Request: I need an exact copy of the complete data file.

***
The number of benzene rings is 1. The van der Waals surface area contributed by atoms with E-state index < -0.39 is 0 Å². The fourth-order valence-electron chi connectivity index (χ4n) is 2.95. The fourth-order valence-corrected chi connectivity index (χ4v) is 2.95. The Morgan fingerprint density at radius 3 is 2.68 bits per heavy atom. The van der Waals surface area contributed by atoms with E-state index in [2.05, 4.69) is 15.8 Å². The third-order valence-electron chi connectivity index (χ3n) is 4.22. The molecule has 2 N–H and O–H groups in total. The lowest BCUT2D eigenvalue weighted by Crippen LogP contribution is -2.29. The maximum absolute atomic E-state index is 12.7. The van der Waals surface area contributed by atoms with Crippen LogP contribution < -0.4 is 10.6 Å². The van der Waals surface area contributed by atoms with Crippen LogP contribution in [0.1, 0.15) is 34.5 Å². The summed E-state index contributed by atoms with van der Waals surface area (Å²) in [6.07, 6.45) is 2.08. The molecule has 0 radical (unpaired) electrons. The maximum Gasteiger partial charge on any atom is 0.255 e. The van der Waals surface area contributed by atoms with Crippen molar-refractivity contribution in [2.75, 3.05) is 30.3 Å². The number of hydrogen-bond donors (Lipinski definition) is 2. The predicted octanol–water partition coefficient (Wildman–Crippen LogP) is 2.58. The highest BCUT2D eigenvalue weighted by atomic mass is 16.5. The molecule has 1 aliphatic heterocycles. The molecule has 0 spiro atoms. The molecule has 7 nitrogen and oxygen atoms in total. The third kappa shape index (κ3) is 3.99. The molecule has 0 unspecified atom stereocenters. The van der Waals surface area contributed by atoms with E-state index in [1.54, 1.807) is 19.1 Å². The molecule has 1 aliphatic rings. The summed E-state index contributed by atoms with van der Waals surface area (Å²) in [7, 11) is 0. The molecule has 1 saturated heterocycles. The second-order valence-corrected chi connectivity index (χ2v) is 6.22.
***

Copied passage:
The number of benzene rings is 1. The van der Waals surface area contributed by atoms with E-state index < -0.39 is 0 Å². The fourth-order valence-electron chi connectivity index (χ4n) is 2.95. The fourth-order valence-corrected chi connectivity index (χ4v) is 2.95. The Morgan fingerprint density at radius 3 is 2.68 bits per heavy atom. The van der Waals surface area contributed by atoms with E-state index in [2.05, 4.69) is 15.8 Å². The third-order valence-electron chi connectivity index (χ3n) is 4.22. The molecule has 2 N–H and O–H groups in total. The lowest BCUT2D eigenvalue weighted by Crippen LogP contribution is -2.29. The maximum absolute atomic E-state index is 12.7. The van der Waals surface area contributed by atoms with Crippen LogP contribution < -0.4 is 10.6 Å². The van der Waals surface area contributed by atoms with Crippen LogP contribution in [0.1, 0.15) is 34.5 Å². The summed E-state index contributed by atoms with van der Waals surface area (Å²) in [6.07, 6.45) is 2.08. The molecule has 0 radical (unpaired) electrons. The maximum Gasteiger partial charge on any atom is 0.255 e. The van der Waals surface area contributed by atoms with Crippen molar-refractivity contribution in [2.75, 3.05) is 30.3 Å². The number of hydrogen-bond donors (Lipinski definition) is 2. The predicted octanol–water partition coefficient (Wildman–Crippen LogP) is 2.58. The highest BCUT2D eigenvalue weighted by atomic mass is 16.5. The molecule has 1 aliphatic heterocycles. The molecule has 0 spiro atoms. The molecule has 7 nitrogen and oxygen atoms in total. The third kappa shape index (κ3) is 3.99. The molecule has 0 unspecified atom stereocenters. The van der Waals surface area contributed by atoms with E-state index in [1.54, 1.807) is 19.1 Å². The molecule has 1 aliphatic rings. The summed E-state index contributed by atoms with van der Waals surface area (Å²) in [7, 11) is 0. The molecule has 1 saturated heterocycles. The second-order valence-corrected chi connectivity index (χ2v) is 6.22.